Every new Elvis Costello album arrives with a critical assessment of his late-career eclecticism, which covers Tin Pan Alley, Brill Building pop, Southern rock, Nashville Americana, and many other ticks off his bucket list. If you're cynical, you might say he's become the thing he once railed against: an establishment artist coasting on the good will of his back catalog. If you're generous, you might argue — fairly circuitously — that he's simply rebelling against yesterday's rebellion. Either way, it's worth remembering that he grew up listening to Sinatra and Ellington and covered "My Funny Valentine" as a B-side back in 1978. Four years after releasing his debut, My Aim Is True, he released an album of country music covers.
Because it came first, that angry-young-man intensity is often taken as his default setting, but perhaps Costello's punk-era sound was just another stopover on his odyssey through 20th century popular music. That breadth of interest and influence is apparent in even his earliest material: in its emphatic melodicism, in its clever arrangements, in his osmotic absorption of contemporary styles, even if they were raw (ska, pub rock) rather than refined (jazz, Bacharach). He may have been young, he may have been righteously pissed, but he sounds worldly on those early albums, and especially on Live at the El Mocambo.
Recorded in Toronto on Costello's 1978 tour for My Aim Is True, the album was originally released as a promotional item, survived the 1980s as a bootleg, and finally got a commercial release as part of the 1993 box set 2½ Years. It's now a standalone reissue as the first installment in his new series of live reissues. This version reinstates much of the stage banter that was cut from the '93 version, including Costello's boast that he and the Attractions have come to reclaim Canada for the Crown. For an artist with so many disparate releases under his belt, Costello doesn't have a whole lot of live albums, which makes El Mocambo particularly revealing, even if it does cover only a limited set of songs.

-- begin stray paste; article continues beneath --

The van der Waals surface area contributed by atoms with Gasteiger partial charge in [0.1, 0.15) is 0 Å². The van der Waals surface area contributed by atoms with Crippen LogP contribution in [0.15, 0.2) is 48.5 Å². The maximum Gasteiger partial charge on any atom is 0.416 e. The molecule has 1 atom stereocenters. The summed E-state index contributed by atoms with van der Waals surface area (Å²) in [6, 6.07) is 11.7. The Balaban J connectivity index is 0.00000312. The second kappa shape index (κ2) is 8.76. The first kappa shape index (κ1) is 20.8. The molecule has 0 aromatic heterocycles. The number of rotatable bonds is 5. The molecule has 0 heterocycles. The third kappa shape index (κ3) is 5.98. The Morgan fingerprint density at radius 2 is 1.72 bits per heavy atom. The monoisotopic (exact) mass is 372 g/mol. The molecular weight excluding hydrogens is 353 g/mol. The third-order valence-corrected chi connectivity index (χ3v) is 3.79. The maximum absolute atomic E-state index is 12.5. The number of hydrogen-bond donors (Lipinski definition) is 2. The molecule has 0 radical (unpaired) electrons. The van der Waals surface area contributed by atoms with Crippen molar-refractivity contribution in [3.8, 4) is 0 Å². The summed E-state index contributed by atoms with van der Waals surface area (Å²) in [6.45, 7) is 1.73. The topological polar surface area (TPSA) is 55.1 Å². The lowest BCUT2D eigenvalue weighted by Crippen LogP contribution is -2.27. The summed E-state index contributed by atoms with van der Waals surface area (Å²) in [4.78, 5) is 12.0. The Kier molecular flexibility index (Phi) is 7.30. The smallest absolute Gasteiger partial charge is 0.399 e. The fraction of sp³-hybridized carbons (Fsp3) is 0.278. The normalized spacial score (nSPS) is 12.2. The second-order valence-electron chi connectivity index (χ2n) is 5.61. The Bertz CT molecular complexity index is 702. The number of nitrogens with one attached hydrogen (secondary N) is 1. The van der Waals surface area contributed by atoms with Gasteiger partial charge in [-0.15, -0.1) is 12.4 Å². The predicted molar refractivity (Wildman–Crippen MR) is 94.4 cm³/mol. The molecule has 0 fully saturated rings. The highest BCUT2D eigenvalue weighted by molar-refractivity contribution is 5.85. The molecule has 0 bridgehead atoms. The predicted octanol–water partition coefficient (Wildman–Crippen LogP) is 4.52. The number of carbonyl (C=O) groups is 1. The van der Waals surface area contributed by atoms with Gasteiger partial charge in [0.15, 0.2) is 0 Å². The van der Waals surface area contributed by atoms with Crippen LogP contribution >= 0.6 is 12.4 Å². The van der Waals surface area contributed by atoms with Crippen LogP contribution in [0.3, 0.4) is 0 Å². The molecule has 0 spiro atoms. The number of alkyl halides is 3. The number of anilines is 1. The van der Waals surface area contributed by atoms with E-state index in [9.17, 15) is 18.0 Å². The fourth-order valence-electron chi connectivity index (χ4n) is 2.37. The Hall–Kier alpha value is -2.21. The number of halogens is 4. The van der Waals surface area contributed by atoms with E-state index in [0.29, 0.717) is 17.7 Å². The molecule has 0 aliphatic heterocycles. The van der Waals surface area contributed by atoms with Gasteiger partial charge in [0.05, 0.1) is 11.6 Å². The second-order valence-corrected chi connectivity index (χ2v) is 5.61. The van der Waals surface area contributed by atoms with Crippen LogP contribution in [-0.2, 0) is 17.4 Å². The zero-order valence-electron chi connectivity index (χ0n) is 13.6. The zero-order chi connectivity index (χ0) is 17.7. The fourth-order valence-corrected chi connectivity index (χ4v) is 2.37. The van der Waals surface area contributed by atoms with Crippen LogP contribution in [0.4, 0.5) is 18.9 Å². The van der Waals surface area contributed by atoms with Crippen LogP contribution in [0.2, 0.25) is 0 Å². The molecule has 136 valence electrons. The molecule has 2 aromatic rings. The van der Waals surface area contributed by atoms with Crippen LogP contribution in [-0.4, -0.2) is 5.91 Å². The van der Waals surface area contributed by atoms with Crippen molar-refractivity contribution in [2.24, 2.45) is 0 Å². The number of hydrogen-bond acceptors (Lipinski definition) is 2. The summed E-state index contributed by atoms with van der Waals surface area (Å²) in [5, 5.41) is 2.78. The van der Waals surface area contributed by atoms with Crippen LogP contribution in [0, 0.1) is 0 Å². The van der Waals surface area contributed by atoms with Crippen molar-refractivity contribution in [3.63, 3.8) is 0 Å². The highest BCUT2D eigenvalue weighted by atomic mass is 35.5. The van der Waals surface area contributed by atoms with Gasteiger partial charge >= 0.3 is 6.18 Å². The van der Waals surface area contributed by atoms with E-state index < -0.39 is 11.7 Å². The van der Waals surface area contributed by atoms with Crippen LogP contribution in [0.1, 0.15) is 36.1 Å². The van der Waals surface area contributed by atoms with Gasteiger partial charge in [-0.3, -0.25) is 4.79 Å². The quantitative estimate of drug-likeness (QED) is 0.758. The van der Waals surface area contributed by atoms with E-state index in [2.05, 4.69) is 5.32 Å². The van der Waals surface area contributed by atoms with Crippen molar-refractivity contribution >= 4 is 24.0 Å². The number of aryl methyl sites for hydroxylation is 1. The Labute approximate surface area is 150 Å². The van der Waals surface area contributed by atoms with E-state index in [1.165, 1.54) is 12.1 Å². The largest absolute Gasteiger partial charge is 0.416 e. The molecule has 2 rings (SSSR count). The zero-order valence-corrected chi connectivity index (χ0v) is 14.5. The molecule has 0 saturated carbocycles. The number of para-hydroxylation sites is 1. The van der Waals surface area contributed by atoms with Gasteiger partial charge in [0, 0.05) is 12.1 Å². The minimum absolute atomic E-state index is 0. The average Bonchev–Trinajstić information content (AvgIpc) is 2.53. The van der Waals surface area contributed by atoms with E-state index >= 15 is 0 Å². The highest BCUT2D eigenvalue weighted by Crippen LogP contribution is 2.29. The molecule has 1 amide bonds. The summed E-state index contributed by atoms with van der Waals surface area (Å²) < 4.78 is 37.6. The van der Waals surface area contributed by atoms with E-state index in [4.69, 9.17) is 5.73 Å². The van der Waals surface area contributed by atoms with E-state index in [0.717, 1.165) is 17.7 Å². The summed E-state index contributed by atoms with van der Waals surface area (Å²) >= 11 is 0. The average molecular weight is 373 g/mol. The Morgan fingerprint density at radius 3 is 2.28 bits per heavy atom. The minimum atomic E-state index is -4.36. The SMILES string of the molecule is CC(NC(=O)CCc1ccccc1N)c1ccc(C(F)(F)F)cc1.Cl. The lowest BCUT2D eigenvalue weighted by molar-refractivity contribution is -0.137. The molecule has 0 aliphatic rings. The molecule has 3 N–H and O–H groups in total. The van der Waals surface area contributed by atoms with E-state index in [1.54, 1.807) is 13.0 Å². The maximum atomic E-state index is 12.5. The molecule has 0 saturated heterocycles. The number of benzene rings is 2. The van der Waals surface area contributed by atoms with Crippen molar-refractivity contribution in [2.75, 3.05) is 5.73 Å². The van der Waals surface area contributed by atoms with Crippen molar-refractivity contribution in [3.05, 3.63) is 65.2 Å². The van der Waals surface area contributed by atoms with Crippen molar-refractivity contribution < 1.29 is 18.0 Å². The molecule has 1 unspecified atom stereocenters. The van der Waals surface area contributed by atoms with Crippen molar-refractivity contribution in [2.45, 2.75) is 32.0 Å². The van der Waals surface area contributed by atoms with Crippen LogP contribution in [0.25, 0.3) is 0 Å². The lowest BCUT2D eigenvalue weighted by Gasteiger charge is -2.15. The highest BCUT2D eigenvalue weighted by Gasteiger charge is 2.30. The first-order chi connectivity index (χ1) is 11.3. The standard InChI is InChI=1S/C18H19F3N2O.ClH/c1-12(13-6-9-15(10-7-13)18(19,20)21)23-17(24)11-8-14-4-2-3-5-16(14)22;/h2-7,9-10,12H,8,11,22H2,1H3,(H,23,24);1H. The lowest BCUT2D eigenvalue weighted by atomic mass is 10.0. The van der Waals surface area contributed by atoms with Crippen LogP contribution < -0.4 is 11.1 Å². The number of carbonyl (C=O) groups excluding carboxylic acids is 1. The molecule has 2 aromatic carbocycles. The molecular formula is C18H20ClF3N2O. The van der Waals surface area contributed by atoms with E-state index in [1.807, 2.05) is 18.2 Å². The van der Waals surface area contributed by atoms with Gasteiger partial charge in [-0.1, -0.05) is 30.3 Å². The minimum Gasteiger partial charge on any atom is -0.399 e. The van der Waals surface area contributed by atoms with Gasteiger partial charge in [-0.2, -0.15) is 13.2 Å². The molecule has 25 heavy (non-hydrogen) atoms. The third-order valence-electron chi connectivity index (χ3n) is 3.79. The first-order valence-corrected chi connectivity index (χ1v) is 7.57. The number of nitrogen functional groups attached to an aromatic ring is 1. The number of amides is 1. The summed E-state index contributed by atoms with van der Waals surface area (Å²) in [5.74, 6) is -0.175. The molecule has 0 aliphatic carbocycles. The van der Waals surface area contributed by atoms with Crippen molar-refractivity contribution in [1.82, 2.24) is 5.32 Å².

Costello here is a fierce, funny, and intelligent performer, which is certainly no surprise. Nor is the energy with which he and the band pound out raucous versions of "Welcome to the Working Week" and "Lipstick Vogue." Headlong on the studio albums, these songs are ferocious live, and it helps that they have a rowdy crowd in front of them, who whoop, holler, and call out requests for "Alison" (which he doesn't play). One guy yahoos so much he should get a performance credit. It's an electric atmosphere, and the setting brings out the swaggering pre- and early-rock sounds in these songs, suggesting that, even as a young artist, Costello was already fully engaged with the past. Opener "Mystery Dance" sounds like it was built on the same two-note guitar theme as that other Elvis' "Jailhouse Rock," and, on the intro to "I Don't Want to Go to Chelsea," each instrument seems to be playing in a different style: Bruce Thomas' strutting ska bassline throwing punches at Steve Nieve's New Wave-ish keyboard dodging Costello's swooping guitar. It's hard to keep up.
These are tricky, slippery songs. "Waiting for the End of the World" changes shape almost constantly, as Nieve's keyboard trades off leads with Costello then ducks back into the rhythm section. And just when the setlist reaches a fevered peak, they break into "Little Triggers," giving Costello a surprising amount of room to croon and offsetting the reckless rush of "Lip Service" and "Radio, Radio." They obliterate the reggae rhythms of "Watching the Detectives" but play up the noir mood before launching into a start-stop bridge. And after Costello taunts the audience ("He doesn't think I mean it!"), the Attractions and guitarist Martin Belmont hammer away at the central riff of "Pump It Up" violently, growing more frenzied and frantic with each repetition until the whole show falls apart, ending with a full minute of steady clapping and calls for another encore. It's a painful reminder that Costello hasn't left us wanting more in ages.